Zieten's Prussians have two brigades (16 battalions of infantry) along the Ligny brook with Tippelskirch's infantry (8 battalions) and Roder's cavalry(3 regiments of light cavalry) available as reinforcements if the two villages are occupied by the French.
"A substantial part of Blucher's forces consisted of raw levies capable of two basic manoeuvres; going forward in a state of disorder and backwards in a state of chaos."
Each of the Prussian brigades therefore has 6 2nd rate battalions and 2 1st class battalions (shako ratings) and the cavalry has 2 militia and 1 line regiments
The dice determined that Steve would command the French and Lefol and Berthezene's divisions advanced on the villages. All the Prussian artillery was deployed north of the Ligny brook and therefore took little part in the early stages of the battle, waiting for the French formations to come into range. With only 3 battalions deployed to hold St Amand, Jagow's men were outnumbered 2 to 1 and soon had to fall back from the hedges and fences into the village. Two of the attacks were repulsed, but the central sector of the village fell as the 2nd Pomeranian Militia was totally overwhelmed by the 1st battalion of the 46th Line. Lefol attacked a second time and secured one more sector of St Amand, ejecting the 1st Battalion of the 1st Silesian Infantry Regiment after a fierce melee. The 2nd Silesian Infantry Regiment tried to recover the central sector from the 46th Line but was thrown back in disorder. The 2nd Pomeranian Militia charged forward to cover the retreat of their comrades, but their bravery cost them dear. A deadly volley from the French was followed by a bayonet charge which inflicted such heavy casualties that the battalion took no further part in the action.
|Steinmetz at La Haye|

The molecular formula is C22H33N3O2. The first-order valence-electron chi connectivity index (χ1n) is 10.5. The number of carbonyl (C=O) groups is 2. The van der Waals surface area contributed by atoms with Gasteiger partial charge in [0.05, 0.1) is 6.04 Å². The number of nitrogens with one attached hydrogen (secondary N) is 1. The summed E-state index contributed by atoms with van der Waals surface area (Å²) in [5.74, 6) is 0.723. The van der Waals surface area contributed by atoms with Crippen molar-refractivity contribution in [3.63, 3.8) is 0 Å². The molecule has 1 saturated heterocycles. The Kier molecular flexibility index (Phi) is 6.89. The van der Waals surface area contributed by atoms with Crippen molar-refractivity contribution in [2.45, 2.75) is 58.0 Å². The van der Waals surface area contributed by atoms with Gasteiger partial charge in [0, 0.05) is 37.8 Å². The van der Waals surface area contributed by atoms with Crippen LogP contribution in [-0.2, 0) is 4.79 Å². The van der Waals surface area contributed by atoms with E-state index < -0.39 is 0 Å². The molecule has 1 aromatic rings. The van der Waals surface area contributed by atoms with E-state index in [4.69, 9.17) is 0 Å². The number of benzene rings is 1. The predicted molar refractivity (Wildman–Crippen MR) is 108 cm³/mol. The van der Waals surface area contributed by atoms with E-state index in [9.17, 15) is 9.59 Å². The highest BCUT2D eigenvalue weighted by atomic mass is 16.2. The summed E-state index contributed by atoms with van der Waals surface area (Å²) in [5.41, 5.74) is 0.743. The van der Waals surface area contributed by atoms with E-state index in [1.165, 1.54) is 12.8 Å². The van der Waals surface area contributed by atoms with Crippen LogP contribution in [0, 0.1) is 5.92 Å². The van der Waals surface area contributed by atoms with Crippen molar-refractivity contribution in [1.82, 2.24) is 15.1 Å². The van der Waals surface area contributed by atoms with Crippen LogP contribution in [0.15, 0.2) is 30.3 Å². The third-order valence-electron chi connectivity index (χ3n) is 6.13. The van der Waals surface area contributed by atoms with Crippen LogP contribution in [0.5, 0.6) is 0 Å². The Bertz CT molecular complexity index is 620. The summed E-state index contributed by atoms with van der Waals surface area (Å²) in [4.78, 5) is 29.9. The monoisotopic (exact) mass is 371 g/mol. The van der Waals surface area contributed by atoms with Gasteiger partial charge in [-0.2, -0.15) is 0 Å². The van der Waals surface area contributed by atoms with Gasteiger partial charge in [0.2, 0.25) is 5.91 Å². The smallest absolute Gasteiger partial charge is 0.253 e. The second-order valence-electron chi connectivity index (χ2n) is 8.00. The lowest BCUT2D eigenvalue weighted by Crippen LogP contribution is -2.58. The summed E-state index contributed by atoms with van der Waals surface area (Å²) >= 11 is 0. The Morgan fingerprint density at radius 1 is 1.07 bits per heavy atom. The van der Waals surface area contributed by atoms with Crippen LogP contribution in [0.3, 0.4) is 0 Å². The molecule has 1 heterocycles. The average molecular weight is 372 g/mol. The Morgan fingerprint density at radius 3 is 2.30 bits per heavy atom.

After 5 moves all the village sectors were in French hands and this triggered the release of Tippelskirch's brigade. In view of the heavy losses Jagow had suffered, Zieten directed this brigade towards St Amand. Vandamme also received reinforcements and Habert moved to the right of St Amand to outflank the line Jagow was forming along the Ligny brook. Girard went towards La Haye where Berthezene was struggling to make headway. Zieten had already moved the reserve artillery forward to support Jagow, and these guns came under increased pressure as Habert and Lefol's artillery, plus the French reserve artillery attempted to suppress them.
|The action along the Ligny brook|
As Tippelskirch hastened to deploy, Zieten commited Roder's cavalry in a last attempt to shore up his left flank. Roder's men arrived just as Habert's infantry crossed the Ligny. Luckily for the French they managed to form square in the nick of time. Carried away by the thrill of the charge, the inexperienced Landwehr cavalry did not rein in, but continued towards the squares. The experienced French infantry stood their ground and drove back the impetuous cavalry in bloody ruin.
|23rd Ligne cross the Ligny brook|
We called a halt at this point. The French objective had been achieved, more Prussians would be drawn into the fight near St Amand and this would reduce the number available to challenge the main French attack near Ligny village. French losses had been heavy, particularly in the divisions of Lefol and Berthezene, but those of the Prussians had been even heavier. In retrospect I could perhaps have cut my losses and pulled Jagow's men back behind the Ligny brook sooner. This may have produced a more resilient defence against Lefol and Habert.